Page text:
Alcohol consumption can negatively affect sleep quality. The current study examined the impact of an evening of alcohol consumption on sleep, and next day activity levels and alcohol hangover. n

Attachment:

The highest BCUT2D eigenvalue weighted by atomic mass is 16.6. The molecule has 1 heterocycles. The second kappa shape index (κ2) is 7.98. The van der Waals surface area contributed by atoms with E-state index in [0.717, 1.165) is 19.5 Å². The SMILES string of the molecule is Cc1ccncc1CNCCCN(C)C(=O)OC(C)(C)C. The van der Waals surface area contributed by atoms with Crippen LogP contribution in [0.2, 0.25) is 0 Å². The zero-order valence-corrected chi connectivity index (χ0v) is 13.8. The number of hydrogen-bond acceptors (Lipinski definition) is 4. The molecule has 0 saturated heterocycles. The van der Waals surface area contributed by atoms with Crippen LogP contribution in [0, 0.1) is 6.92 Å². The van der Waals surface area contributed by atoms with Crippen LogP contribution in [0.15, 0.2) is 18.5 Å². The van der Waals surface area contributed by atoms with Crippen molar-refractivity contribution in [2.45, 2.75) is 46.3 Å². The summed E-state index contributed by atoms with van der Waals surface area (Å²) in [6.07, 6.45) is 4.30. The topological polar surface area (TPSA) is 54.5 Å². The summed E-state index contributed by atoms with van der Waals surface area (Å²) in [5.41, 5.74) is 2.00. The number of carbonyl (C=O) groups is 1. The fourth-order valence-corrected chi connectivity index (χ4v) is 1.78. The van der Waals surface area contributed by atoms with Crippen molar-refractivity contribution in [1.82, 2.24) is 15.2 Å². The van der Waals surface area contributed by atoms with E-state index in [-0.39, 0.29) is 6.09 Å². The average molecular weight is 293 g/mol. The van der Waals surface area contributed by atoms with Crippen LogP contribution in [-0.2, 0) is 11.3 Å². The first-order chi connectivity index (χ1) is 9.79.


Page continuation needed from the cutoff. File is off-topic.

= 25 healthy social drinkers participated in a naturalistic study, consisting of an alcohol and alcohol-free test day. On both days, a GENEactiv watch recorded sleep and wake, and corresponding activity levels. In addition, subjective assessments of sleep duration and quality were made, and hangover severity, and the amount of consumed alcoholic beverages were assessed. Alcohol consumption was also assessed in real-time during the drinking session, using smartphone technology. The results confirmed, by using both objective and subjective assessments, that consuming a large amount of alcohol has a negative impact on sleep, including a significant reduction in objective sleep efficiency and significantly lower self-reported sleep quality. Activity levels during the hangover day were significantly reduced compared to the alcohol-free control day. Of note, next-morning retrospective alcohol consumption assessments underestimated real-time beverage recordings. In conclusion, heavy alcohol consumption impairs sleep quality, which is associated with increased next day hangover severity and reduced activity levels. The outcome of this study underlines that, in addition to retrospectively reported data, real-time objective assessments are needed to fully understand the effects of heavy drinking.
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